What is a V.A. pension?
A V.A. pension is a monthly benefit paid to a veteran who has very low income, served during a period of war, and is age 65 or older or is permanently and totally disabled.
The amount of the pension depends on the veteran's income and can be as much as $930 per month for a single veteran or $1,220 for a couple, but it's usually much less. Veterans who are more seriously disabled may also qualify for additional amounts called Aid and Attendance or Housebound benefits.
A veteran cannot receive a V.A. pension if he or she is also receiving V.A. compensation for a service-connected disability. A veteran can apply for both, however, and the V.A. will pay whichever benefit is higher.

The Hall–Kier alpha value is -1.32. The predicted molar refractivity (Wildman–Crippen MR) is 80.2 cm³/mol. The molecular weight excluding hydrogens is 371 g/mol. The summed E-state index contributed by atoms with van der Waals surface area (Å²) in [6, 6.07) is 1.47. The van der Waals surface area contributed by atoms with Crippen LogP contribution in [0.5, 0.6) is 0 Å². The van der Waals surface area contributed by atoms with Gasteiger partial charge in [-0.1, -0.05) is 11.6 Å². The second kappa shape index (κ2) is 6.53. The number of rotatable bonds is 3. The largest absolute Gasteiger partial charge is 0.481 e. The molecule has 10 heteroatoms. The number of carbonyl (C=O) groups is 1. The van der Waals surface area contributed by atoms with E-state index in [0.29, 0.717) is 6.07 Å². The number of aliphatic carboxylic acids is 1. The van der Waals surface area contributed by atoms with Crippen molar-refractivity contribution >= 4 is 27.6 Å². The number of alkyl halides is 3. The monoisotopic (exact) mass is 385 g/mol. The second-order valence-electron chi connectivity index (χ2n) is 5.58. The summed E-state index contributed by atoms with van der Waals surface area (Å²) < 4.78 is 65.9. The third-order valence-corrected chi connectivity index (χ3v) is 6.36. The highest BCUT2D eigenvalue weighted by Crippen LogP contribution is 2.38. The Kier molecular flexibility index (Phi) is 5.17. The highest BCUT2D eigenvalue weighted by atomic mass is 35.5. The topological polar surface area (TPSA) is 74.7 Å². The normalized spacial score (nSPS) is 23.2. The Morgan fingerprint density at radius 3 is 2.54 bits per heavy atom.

Who's eligible for a V.A. pension?
A V.A. pension is available to a veteran who meets all of the following criteria:
Was discharged from the service under conditions other than dishonorable
Served at least 90 days of active military service, at least one day of which was during an official period of war
For veterans who entered active duty after September 7, 1980, served at least 24 months or the full period for which the veteran was called or ordered to active duty
Has "countable" family income less than a yearly limit
Is age 65 or older, or is permanently and totally disabled (the disability does not need to be service-related)
Note: Assets. There's no specific limit on the amount of assets -- bank accounts, stocks, and other property (not counting the home the veteran lives in, which is exempt from consideration by the V.A.) -- that a veteran and spouse can have and still qualify for a V.A. pension. But if the total of those assets are enough for the veteran and dependents to live off, the V.A. may deny the pension (even if the veteran's income is very low) until the veteran has spent most of those assets.